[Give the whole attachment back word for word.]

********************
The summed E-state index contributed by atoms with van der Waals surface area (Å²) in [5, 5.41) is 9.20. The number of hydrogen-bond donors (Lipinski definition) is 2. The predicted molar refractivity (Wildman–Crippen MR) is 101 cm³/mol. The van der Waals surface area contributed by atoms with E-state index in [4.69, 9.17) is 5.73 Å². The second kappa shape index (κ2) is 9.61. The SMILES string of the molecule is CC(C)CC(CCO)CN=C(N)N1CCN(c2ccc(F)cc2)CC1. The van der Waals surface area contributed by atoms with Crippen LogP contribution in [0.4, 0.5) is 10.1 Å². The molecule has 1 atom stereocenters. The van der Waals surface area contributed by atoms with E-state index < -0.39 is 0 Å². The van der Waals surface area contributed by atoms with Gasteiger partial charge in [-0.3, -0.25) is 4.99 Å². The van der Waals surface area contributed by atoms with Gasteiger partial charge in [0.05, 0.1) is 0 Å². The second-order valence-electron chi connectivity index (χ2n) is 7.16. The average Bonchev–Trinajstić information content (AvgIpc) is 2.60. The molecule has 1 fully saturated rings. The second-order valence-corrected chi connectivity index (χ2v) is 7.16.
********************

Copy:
The summed E-state index contributed by atoms with van der Waals surface area (Å²) in [5, 5.41) is 9.20. The number of hydrogen-bond donors (Lipinski definition) is 2. The predicted molar refractivity (Wildman–Crippen MR) is 101 cm³/mol. The van der Waals surface area contributed by atoms with E-state index in [4.69, 9.17) is 5.73 Å². The second kappa shape index (κ2) is 9.61. The SMILES string of the molecule is CC(C)CC(CCO)CN=C(N)N1CCN(c2ccc(F)cc2)CC1. The van der Waals surface area contributed by atoms with Crippen LogP contribution in [0.4, 0.5) is 10.1 Å². The molecule has 1 atom stereocenters. The van der Waals surface area contributed by atoms with E-state index < -0.39 is 0 Å². The van der Waals surface area contributed by atoms with Gasteiger partial charge in [-0.3, -0.25) is 4.99 Å². The van der Waals surface area contributed by atoms with Gasteiger partial charge in [0.05, 0.1) is 0 Å². The second-order valence-electron chi connectivity index (χ2n) is 7.16. The average Bonchev–Trinajstić information content (AvgIpc) is 2.60. The molecule has 1 fully saturated rings. The second-order valence-corrected chi connectivity index (χ2v) is 7.16.